The Fresh Loaf

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Long Autolyse Experiment - eliminating a big variable

Vladimir Gluten's picture
Vladimir Gluten

Long Autolyse Experiment - eliminating a big variable

Most of my past failures have been due to over proofing while I'm trying to build gluten but why have I been trying to get these two separate processes to finish at the same time when it apparently isn't necessary?

I have interesting results from a long autolyse experiment. I've been baking 70% WW / 30% BF two loaf, 1000g flour batches and tried the process below.

The 1st evening when I mixed the sourdough pre-ferment (about 220-230g) I separately added 600g water to the 700g WW and let it autolyse overnight. In the morning a poke indicated already good gluten development.  I mixed that with the remaining 130g water (with salt dissolved) and the 300g bread flour.  Then after a couple of stretch-fold cycles did the pre-shape, rest, final shape, basket, and fridge overnight for a morning bake.

This has worked well several times now. Once you've got the gluten development it's not going anywhere, so if I only have to worry about proofing then I can start the final proof earlier and thereby leave plenty of fuel for the oven spring. This simplifies the process and I'm very happy with the crumb and overall results as the picture shows (it did have a nice ear that I hacked off. Forgive me).

chelseasf's picture
chelseasf

Can you provide details on:

- what type of whole wheat flour are you using?
- when did you add the leaven? In the morning with the salt and remaining water? 
- how long your bulk fermentation was after the autolyse?

Thanks!

headupinclouds's picture
headupinclouds

This is the thrust of Peter Reinhart's popular epoxy-style, as discussed in Whole Grain Breads, and of course, similar approaches by many other bakers.  With a little bit of planning, you can largely replace kneading with time.  He writes:

One of my favorite whole grain bread books, The Laurel's Kitchen Bread Book, contains pages and pages of useful information, but the thing I remember most from it is the instruction to knead dough for at least six hundred strokes.  ... The good news is that the delayed fermentation method significantly decreases the kneading time because the long overnight resting period (the autolyse) allows both the gluten and the flavor to develop in advance. 

It is then combined in the final mix, often with a fairly large percentage of prefermented flour.  In the case of whole grain baking, using salt is advisable for any extended autolyse/saltolyse to reduce effects of proteolysis (dough puddles and post-shaping lesions).  Nearly all of the "soakers" in WGB use salt.  I don't recall that being discussed explicitly, but presumably it is for this reason.  I spent much of the summer away from home baking with pre-milled bread flour where a short autolyse or mix all works just fine, and after returning to my mill and whole grain baking this Fall, I continued using a standard but extended autolyse for the thirstier whole grain flour I was milling.  A recent discussion with suminandi and a recent related post by Abe -- which I can't find but points out a long autolyse can weaken dough and mentions this article -- made me revisit this.  Adding salt to the a long autolyse/saltolyse/soaker has noticeably improved dough strength in all of my recent whole grain bakes, at the expense of a slightly harder final mix.  I'm fairly new to baking, but wanted to post this in case you found it similarly helpful.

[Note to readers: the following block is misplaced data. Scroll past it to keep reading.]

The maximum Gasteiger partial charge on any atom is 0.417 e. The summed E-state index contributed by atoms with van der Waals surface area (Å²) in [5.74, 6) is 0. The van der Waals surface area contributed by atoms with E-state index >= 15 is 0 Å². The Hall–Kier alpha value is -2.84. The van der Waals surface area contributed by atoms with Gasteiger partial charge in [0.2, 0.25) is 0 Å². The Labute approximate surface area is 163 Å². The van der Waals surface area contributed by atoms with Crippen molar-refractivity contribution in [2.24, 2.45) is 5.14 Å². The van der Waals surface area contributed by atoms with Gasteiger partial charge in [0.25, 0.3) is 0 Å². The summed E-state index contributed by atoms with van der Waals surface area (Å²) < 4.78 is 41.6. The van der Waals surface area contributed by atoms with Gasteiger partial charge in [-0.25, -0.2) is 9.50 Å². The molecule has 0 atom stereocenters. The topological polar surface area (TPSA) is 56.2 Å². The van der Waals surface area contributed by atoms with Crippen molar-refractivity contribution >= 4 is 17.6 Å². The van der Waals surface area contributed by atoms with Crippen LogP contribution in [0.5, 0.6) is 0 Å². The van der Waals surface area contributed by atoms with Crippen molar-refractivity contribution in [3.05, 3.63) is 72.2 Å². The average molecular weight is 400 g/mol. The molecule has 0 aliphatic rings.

Once you've got the gluten development it's not going anywhere, so if I only have to worry about proofing then I can start the final proof earlier and thereby leave plenty of fuel for the oven spring.

Again, I think this is largely true, but I don't think gluten development in and of itself is a sufficient trigger to transition from bulk fermentation to shaping and final proofing.  You still want sufficient dough strength to support proper shaping.  I found this recent discussion about evaluating bulk fermentation and mwilson's framing of dough strength as internal pressure (not just gluten formation) to be useful for thinking about requirements of final shaping.  Both of these posts lined up in a way that I believe has improved my recent bakes.  This is more apparent with an extended saltolyse, where you end up with strong gluten development immediately after mixing.  I suspect shaping that early won't produce the same loaf structure or crumb that a loaf shaped after developing more strength (or puffiness) will, although I haven't tried shaping so early.  It would be an interesting experiment!

That looks like a nice loaf of bread!

Benito's picture
Benito

I too have been employing an overnight (extended) saltolyse for sometime.  At first it was for convenience because I wanted to do an overnight levain build and unless I did the autolyse overnight I wouldn’t have enough time to do an autolyse at all.  Then wanting to slow down the enzymes in the flour decided to add the salt to the autolyse so thus it is a saltolyse.  I have been extremely pleased with the loaves I’ve baked since using a saltolyse.  The dough in the morning has a very good windowpane so further dough development is directed at organizing the gluten and building structure as the dough ferments and builds internal pressure as a balloon would as you fill it with gas.